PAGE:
There’s a certain pattern to heavy genres; the longer they last, the harder they fall. No matter how gut-wrenchingly brutal your favorite niche sound is, the more it’s done, the less striking the appeal remains. That’s not to say that a genre like black metal or grindcore can’t have a plethora of amazing albums under its belt, or that there’s a limit to how long those sounds can stay relevant. It simply requires innovation and creativity when it comes to performance, influence, conceptualization, or all of the above.
Louisville/Seattle-via-New Hampshire group Trap Them first emerged on 2007’s 21-minute-long Sleepwell Deconstructor with a swift take on grindcore, giving heavier focus to the hardcore punk side of the genre’s roots. Like fellow hardcore-influenced heavy hitters, KEN Mode, Trap Them were dealers of dark energy and urgency; the record’s mood was just as crucial to the package as the sound’s aesthetic.
Over time, not much has changed about Trap Them’s sound. Despite frequent lineup changes, they’ve managed to stick pretty close to their hard/grindcore formula. Small changes have occurred, of course. 2011’s Darker Handcraft introduced stronger thrash elements, which heightened their sound in terms of attack and grit. On new release Blissfucker, a yet-again-reconfigured Trap Them finds room to play with space a little more, but it’s nothing we haven’t heard before.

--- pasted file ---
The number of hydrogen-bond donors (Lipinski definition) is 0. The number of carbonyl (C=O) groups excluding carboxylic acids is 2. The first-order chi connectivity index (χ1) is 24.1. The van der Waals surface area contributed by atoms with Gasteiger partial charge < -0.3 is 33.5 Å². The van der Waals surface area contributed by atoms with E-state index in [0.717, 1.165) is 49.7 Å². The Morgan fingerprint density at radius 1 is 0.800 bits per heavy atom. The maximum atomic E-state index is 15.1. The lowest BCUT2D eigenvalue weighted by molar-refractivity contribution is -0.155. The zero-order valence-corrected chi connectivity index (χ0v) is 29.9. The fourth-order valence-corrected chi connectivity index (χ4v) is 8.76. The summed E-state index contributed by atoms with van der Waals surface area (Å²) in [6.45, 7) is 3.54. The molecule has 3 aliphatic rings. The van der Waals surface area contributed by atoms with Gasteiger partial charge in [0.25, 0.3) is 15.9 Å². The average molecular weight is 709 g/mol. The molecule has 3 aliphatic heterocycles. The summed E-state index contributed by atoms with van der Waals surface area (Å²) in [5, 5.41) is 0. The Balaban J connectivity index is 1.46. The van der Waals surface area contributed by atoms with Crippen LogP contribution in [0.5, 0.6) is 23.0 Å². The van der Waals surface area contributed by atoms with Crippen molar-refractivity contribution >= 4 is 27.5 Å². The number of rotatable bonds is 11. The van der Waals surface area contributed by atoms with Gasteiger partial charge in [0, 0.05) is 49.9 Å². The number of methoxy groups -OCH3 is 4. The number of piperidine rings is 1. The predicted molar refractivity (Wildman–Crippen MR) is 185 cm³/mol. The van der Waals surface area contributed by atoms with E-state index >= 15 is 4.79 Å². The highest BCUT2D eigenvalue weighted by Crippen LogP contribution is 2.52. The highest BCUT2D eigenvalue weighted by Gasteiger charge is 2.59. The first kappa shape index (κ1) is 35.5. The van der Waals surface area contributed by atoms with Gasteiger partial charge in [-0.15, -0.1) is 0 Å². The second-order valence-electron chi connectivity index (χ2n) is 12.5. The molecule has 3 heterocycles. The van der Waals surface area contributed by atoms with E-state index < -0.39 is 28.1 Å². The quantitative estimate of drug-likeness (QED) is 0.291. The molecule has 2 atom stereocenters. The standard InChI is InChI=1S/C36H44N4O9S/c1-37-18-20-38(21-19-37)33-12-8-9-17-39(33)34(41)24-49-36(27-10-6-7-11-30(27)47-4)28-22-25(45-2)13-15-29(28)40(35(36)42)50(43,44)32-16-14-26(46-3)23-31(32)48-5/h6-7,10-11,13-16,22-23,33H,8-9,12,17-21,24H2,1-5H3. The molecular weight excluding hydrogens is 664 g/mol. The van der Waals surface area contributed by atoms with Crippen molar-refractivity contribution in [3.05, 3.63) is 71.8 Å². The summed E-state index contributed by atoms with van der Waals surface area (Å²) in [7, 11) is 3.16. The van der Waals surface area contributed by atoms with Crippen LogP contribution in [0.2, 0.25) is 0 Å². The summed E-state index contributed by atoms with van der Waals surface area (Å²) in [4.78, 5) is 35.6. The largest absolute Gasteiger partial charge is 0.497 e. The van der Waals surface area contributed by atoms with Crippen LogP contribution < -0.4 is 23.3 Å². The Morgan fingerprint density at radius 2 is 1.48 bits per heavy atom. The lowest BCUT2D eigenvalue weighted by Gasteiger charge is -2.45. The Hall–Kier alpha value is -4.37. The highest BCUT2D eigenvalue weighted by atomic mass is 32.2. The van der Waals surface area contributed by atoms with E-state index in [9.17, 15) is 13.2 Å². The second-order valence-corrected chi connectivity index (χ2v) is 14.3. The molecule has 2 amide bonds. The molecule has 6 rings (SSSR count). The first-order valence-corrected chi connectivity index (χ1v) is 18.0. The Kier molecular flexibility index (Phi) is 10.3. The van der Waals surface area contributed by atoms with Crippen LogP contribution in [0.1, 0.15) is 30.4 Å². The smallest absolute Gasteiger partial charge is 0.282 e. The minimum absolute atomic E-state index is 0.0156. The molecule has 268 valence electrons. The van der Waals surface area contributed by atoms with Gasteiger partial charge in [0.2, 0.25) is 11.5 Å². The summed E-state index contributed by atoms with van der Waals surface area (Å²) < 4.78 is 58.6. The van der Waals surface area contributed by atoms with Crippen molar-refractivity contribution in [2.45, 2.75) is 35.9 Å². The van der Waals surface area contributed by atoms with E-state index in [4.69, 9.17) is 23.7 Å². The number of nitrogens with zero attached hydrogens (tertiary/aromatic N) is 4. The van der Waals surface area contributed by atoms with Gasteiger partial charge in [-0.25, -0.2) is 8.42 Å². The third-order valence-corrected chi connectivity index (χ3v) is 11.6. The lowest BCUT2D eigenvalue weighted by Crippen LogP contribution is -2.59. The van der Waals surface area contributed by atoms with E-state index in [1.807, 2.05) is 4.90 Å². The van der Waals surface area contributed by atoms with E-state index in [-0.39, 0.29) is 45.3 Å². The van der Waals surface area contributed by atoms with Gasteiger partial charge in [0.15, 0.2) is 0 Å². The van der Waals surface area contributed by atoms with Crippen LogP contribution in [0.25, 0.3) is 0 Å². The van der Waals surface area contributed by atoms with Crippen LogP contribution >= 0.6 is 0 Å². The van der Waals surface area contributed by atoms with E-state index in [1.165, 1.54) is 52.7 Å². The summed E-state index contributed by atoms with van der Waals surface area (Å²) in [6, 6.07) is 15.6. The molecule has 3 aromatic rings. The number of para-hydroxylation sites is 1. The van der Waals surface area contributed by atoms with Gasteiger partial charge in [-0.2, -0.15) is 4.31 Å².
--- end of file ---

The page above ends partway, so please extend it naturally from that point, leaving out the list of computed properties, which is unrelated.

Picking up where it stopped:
Don’t get me wrong, there are some really fun, twisted moments on Blissfucker. “Organic Infernal” is delightfully hooky, and full of engaging blast beats and snare-striking. “Savage Climber” even shows the band venturing to doom-inspired tempo lulls with good effect. But, for the most part, Trap Them are dealing with the same dark energy as usual without bringing anything awfully innovative to the table.
Blissfucker is an enjoyable album. Any thrill-seeking grindcore listener who can’t get enough of the genre will find something to love on this record. But in a year when dark, grimey albums like Indian’s From All Purity are reaching new levels of execution and innovation, it’s hard to believe that Trap Them couldn’t do a little better. They clearly have the potential.